My lord's laughter lingers upon his face as he enters the hall. I have risen to greet him, putting aside my apron and leaving it by the hearth. My skirts are smoothed and my hair tucked inside my scarf. I need not worry for the freshness of my face, for the beating of my heart sends blood to my cheeks. My lord's chair sits between the table and hearth and a blanket lies upon a bench near the blaze to catch its warmth. All is as it should be.
"My lord," I say, "your House welcomes you home."
"Lady," my lord says and bows in answer to my low obeisance as his kinsman relieves him of his pack.
"Shall I put this on the table, then?"
"Yes, Halbarad," my lord says when his kin hefts the pack in his fist.
Halbarad takes the sword given him in one hand and carries the pack with the other, striding to the table. There he lays down my lord's kit and carefully winds the leather straps about the scabbard that houses his kin's sword. The striking of the buckles one upon the other chimes softly.
"My lord," I ask, having waited for what seems the most opportune moment, "would it please you to rest and be warm while you wait for your bath?"
"Aye, lady," he says and pulls at the tie that holds his cloak closed, "naught would please me more. I have looked forward to naught else since crossing the Last Bridge."
With that I go to the bench to remove the blanket draped over it. "My lord would wish to sit in his chair?"
"What is that?" My lord glances over his shoulder from where he hangs his cloak by the door and frowns. "Aye, lady, if that is where you wish me."
"My lord may sit where he pleases," I say and gesture with the corner of the blanket to the rest of the hall, but he shakes his head.
His stride takes him swiftly across the room. "The chair will do, lady."
"You may open it, if you wish," my lord says to his kin, nodding at his pack where it awaits him as he passes by the table.
"Aye," is all of Halbarad's reply as the man tucks the buckles beneath my lord's sword hangers and tugs to secure them.
My lord sits and I lay the blanket about his shoulders. The wool is drenched in heat and surprise comes over my lord's face, but he quickly pulls its folds about him and works his hands into the blanket's depths.
"My thanks to you, lady," he says and I bow.
"There you will find the reports of which I spoke." My lord speaks to his kin as if their conversation had had no interruption and, like as not, does not see that I now kneel before him.
Halbarad nods, placing his kin's sword upon its rests on the wall behind the table. I have moved them and my lord's brow knots as he watches. In their stead, I have taken my lord's mother's silks and out of them fashioned a banner to hang behind his chair, marking his place. The star of the Dúnedain rises over its shimmering reflection in the western sea, or so my thought had made it, for I have never seen its wide waters. And this is not the only change. Upon the table I have laid a runner of a fine, dark linen and upon my lord's chair set a cushion of velvet, made from the skirts of the dress I wore when I was wedded to him.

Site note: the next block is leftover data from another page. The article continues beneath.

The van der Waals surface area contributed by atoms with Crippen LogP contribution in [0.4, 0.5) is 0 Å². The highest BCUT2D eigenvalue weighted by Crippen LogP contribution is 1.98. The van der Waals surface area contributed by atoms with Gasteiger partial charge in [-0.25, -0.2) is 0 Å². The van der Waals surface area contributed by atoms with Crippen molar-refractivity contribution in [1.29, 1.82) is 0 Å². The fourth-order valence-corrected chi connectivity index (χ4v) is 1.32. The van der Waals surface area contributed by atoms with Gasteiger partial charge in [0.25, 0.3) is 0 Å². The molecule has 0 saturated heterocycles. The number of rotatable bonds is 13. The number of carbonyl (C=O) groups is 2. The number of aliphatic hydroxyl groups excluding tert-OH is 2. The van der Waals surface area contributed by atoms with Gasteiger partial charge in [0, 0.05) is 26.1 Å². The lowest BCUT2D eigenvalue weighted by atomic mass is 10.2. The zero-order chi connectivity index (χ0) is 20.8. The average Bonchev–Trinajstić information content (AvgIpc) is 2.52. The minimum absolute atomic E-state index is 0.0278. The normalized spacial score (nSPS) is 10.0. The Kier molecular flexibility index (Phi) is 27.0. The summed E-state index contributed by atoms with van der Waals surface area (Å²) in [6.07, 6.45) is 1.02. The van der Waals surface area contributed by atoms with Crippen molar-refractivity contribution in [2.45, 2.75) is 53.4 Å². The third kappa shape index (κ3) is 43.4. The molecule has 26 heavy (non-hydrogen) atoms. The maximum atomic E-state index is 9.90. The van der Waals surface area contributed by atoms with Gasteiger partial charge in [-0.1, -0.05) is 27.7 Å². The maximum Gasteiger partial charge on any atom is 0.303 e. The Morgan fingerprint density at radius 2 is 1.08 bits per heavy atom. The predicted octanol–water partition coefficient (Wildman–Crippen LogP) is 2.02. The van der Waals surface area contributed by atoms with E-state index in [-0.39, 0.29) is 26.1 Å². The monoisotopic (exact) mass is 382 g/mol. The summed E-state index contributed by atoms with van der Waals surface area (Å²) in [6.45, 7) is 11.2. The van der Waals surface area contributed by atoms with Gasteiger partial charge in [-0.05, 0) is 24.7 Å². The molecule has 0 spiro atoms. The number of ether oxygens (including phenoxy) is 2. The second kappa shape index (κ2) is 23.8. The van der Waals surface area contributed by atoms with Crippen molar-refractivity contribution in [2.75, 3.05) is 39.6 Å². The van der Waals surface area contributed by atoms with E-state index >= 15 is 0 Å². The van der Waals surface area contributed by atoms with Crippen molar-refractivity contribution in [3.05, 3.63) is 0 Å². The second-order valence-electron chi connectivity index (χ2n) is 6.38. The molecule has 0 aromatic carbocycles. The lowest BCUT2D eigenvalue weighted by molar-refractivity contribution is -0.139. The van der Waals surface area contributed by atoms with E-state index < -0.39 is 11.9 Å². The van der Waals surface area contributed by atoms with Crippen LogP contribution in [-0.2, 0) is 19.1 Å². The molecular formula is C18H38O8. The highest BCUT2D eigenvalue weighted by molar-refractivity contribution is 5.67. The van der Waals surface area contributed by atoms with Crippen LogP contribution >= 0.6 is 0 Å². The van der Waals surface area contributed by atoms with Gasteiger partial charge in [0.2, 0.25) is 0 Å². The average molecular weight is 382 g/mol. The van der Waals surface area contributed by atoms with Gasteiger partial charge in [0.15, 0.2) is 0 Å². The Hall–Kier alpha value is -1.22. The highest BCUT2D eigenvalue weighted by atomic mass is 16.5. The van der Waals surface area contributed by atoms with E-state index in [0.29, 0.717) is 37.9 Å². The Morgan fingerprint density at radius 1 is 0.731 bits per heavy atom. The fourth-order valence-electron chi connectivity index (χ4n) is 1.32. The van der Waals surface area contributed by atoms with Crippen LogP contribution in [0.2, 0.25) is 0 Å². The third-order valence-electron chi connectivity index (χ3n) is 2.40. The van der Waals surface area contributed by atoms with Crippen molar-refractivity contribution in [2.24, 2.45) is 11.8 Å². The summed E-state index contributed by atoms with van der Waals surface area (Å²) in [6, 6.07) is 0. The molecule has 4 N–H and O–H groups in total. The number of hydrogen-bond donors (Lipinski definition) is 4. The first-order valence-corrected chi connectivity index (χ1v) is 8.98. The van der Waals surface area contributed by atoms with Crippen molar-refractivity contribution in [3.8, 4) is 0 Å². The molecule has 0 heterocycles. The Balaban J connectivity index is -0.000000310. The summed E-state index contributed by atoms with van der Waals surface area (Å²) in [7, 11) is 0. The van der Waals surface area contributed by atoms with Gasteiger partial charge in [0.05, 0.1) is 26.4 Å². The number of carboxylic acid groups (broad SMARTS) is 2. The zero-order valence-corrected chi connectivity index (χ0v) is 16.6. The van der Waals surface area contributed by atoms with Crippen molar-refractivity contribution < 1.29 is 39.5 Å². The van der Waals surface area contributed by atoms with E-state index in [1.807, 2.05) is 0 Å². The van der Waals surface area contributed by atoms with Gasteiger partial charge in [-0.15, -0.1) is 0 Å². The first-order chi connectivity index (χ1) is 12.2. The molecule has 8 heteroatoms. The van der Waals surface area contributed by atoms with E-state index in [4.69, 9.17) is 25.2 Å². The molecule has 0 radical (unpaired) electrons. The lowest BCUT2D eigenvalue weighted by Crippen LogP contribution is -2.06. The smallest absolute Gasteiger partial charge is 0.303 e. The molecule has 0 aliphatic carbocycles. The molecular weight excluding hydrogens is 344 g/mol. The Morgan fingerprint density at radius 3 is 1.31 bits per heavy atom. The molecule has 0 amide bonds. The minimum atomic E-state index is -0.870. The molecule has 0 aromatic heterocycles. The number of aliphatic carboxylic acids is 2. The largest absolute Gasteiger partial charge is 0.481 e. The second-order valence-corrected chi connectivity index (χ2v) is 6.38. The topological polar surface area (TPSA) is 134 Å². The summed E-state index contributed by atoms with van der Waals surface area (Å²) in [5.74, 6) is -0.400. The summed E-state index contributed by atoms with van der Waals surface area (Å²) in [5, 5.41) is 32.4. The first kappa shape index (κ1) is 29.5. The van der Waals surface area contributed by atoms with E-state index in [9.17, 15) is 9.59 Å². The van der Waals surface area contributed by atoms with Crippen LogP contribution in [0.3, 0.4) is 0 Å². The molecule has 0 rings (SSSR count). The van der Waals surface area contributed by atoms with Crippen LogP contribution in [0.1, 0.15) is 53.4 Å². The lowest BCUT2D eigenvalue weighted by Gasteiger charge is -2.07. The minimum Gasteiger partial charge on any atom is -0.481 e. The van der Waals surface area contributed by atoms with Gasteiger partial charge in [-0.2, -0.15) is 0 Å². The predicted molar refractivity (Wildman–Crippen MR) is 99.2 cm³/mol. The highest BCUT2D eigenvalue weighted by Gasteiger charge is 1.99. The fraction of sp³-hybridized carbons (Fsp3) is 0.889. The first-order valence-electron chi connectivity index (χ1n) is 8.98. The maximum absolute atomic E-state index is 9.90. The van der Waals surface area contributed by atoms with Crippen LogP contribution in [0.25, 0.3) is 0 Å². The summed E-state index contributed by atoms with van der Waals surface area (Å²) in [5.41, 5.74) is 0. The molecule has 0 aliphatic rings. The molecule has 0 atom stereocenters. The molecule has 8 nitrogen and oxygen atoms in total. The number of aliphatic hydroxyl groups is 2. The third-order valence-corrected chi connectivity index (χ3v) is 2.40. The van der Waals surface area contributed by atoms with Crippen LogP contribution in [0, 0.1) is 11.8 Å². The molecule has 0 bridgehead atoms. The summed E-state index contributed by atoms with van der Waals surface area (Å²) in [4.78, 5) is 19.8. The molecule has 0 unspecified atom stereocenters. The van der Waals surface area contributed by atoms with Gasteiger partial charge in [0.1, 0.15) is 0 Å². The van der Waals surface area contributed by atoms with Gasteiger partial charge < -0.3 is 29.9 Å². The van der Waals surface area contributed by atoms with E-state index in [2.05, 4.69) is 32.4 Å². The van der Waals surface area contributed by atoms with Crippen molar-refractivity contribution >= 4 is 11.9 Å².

"If they displease you, my lord, I shall remove them," I say from where my head is bent over his feet and my lord turns. His gaze does little to relieve the tightness within my breast. His face holds a curious expression whose meaning I cannot discern.
"No. Leave them," he says, and gathers the folds of the blanket about him so that he may sit back in his chair.
"Ale?" Halbarad asks, his task done.
"Aye, it would be most welcome," my lord says and then, frowning, draws his foot sharply away from my hand where I had a hold upon the heel of his boot.
"What is it you do?" he demands and I blink up at him, my dismay weighting my tongue.
"Forgive me, my lord," I finally say, sinking back upon my heels, my head bowed to receive the rebuke I hear clear in his voice. "I thought only your feet would be cold and in need of warming."
Long, it seems, is the moment he gazes upon me. I cannot perceive the thoughts he ponders and I listen to Halbarad moving about in the buttery as I wait for my lord to speak. But he does not. When I raise my face, I marvel to see somewhat of regret darkening my lord's eyes.
"My lord," I say, uncertain though I am. "Would you refuse the comfort your wife would give you?"
"No," says he, his voice low.
He is then still and does not protest when I draw off his boots, carefully, for I know his feet are no doubt numb and strangely brittle from the cold. I set his feet upon my lap so he need not lay them upon the floor. Though woven mats of rushes now line the stone, still they can only cushion so much against the cold and I can feel the chill of my lord's feet even through my skirts. They are as pale as ice and the bones jut beneath the skin all the sharper for their stiffness.
I have pulled the brick from the hearth and wrapped about it a thick carpet of wool, and now set my lord's feet upon the bundle. Resting the tougher soles upon its warmth, he lifts his toes from its surface and I recall my father's face grimacing in discomfort as the blood within his toes quickened after days of walking upon the frozen Wild. Swiftly, I lay a blanket upon it all, and press my hands against his feet through the wool, rubbing his toes and easing the sting of awakening flesh.
"Lady," I hear and look up to find my lord gazing upon me, his look grave.
A shadow passes over my head before he has a chance to speak further. My lord takes the cup offered and Halbarad nods to the thanks he receives. There is a certain smugness to Halbarad's look of mirth when he turns away to delve through my lord's pack.
Soon enough, my lord leans against the back of his chair and sighs, clutching the cup to his breast, and I know he is comfortable. I leave him to sit before the hearth, his shoulders wrapped in the blanket with naught but his hand showing where he clutches his mug of ale. Softly he and Halbarad then speak, my lord seeking news of the Angle and his kin asking questions of the world at large as the water of his bath heats. I, after laying his boots near the hearth where they may dry, return to preparing the meal, leaving them to it.